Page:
What a great day! We left for our 2:00 pm departure with plans of heading offshore in search of humpback whales. On our way out we found a minke whale between White and Nubble Island. We didn’t spend too much time because we wanted get out and search for humpback whales. We made our way to the Grand Manan Channel, the traditional fall ebb tide feeding ground for humpbacks but we had no luck. As we continued around the edge of the Owen Basin we saw a blow and our captain quickly informed us it was a very rare North Atlantic Right Whale (photos below)! What a priveledge, with only 300-350 remaining, they are one of the most endangered large whales in the world. We don’t usually see right whales on our regular whale watches as their feeding/courting ground is in the open Bay of Fundy, about 35-40 miles from St. Andrews, and is out of our regular, 3-hour whale watch. With a few looks (right whales can stay under a long time and be a little difficult to watch) we continued our search for humpbacks. We found our “Unknown” (above left and right) in the same area as the right whale so with some great looks at the humpback we also got a few more looks at the right whale. We could see more humpback blows down in the Channel but we were running out of time and had to make our way back to St. Andrews. On our way past the northern tip of Campobello Island we saw another minke whale and got some great close looks. What an amazing trip!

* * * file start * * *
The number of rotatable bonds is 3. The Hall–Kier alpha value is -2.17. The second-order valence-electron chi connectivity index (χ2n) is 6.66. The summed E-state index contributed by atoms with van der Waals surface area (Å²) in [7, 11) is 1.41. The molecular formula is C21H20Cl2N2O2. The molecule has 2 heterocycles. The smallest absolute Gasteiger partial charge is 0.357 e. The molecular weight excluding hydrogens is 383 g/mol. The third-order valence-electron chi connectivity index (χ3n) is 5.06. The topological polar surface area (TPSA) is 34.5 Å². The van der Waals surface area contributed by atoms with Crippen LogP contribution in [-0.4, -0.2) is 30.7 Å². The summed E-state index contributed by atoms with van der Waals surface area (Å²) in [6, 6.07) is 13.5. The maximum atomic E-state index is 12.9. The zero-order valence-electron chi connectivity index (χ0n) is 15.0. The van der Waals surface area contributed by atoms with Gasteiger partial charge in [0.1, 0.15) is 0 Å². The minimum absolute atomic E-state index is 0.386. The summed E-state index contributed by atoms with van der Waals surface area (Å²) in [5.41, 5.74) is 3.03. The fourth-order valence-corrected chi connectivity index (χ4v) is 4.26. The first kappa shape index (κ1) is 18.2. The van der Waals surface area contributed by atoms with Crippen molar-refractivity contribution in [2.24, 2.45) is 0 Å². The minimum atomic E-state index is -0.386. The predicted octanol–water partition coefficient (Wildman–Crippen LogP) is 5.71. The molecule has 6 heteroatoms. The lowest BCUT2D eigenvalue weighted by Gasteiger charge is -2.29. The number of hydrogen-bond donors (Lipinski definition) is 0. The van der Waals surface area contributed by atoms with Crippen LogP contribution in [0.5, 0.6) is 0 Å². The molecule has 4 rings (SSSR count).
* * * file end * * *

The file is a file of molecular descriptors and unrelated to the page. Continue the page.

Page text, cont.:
Our 30th Anniversary! 🎊